by Aimee Custis on Jan 11, 2016 4:14 pm • linkreport

And so one of the few DC programs designed to encourage workforce housing slowly devolves into a social welfare program for "the poorest of the poor".

by oboe on Jan 11, 2016 4:26 pm • linkreport

oboe - Yes. And "need based" becomes picking whose life appears the largest disaster or about who knows who rather than a random choice among the qualified. Owning a home takes money. Not just monthly bills. And what happens is these programs move people into neighborhoods "they can't afford to either live in or move away from" as I read as description of public housing in an article about what leads to abuses in public housing repair.

by asffa on Jan 11, 2016 8:11 pm • linkreport

"So...we have a situation in which the government is creating artificial scarcity and keep people who could otherwise afford to live there out. This is exclusion."

Urban Observer-
As Amiee already notes, most of the units are at 80% AMI, which is over the average for the District itself. These buyers already have higher elasticity, they can go just about anywhere they want. If a few units are reserved for those at 60 or 70% AMI, the 80-100 folks will simply go elsewhere, and the developers will always magically find a way to meet their demands too. Its not the government excluding already elastic buyers, its developers excluding slightly less elastic buyers, and everyone else below them.

This program is a start, but really also kind of fighting for table scraps at the same time. The supply will always follow the demand of the higher incomes. The government is simply reserving a few units as a stop gap to ensure the city still has a shell of a "middle class" left, not simply the very rich and very poor.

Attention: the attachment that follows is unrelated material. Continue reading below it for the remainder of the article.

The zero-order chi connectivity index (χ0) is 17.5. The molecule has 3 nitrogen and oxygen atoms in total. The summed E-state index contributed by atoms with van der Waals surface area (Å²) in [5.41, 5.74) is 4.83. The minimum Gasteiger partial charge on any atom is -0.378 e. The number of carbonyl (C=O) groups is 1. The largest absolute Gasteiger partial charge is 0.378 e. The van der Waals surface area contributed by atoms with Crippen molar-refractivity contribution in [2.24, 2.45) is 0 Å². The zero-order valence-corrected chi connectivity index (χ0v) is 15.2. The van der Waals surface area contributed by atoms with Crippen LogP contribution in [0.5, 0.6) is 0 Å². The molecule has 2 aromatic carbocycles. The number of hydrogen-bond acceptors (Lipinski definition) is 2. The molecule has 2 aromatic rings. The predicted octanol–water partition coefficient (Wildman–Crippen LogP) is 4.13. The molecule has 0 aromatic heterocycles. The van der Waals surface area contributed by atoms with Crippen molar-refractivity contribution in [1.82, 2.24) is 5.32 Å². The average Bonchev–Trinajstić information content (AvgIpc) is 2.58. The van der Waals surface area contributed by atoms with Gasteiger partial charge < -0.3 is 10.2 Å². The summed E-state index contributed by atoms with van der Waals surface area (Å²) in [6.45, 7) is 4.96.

The Bay area dynamics are like DC on steroids. Astronomical job growth, with developers falling all over themselves to meet the highest income brackets of the demand, which is a double problem for even moderately above average earners: 1. The developers totally ignore their price range, so instead of being elastic buyers, their affordable options (supply) becomes very inelastic, for no other reason than developer greed. They could make 80% of current margins and significantly open up supply, but why do that if the gravy train of 1%ers keeps the flowing and the city looks the other way too?
2. In their rush to meet the top 1% of the demand, the developers have run over and tossed aside both the city government and its existing residents, many of whom haven't been living lavishly, but well above average. Their displacement further constricts supply down the line.

Bottom line- The 1% could live anywhere, but developers have figured out how to max out prices, making them only accessible to the 1%. This unnecessarily taxes the upper middle class on down, and stresses already broken government budgets.

SF's rather feeble attempts at inclusionary zoning got run over by a somewhat unique tech jobs market.

Hopefully, the dynamics in DC never get as bad, and the changes in inclusionary zoning will loosen up some non 1% supply short term.

by Peter L. on Jan 12, 2016 1:37 am • linkreport

@oboe, yep.

And a few months ago we were being told that IZ was working great in DC.

I'd be curious to see a chart that can show a slowdown in the construction pipeline as a result of the IZ rules. Certainly there was a rush to get projects approved before 2012.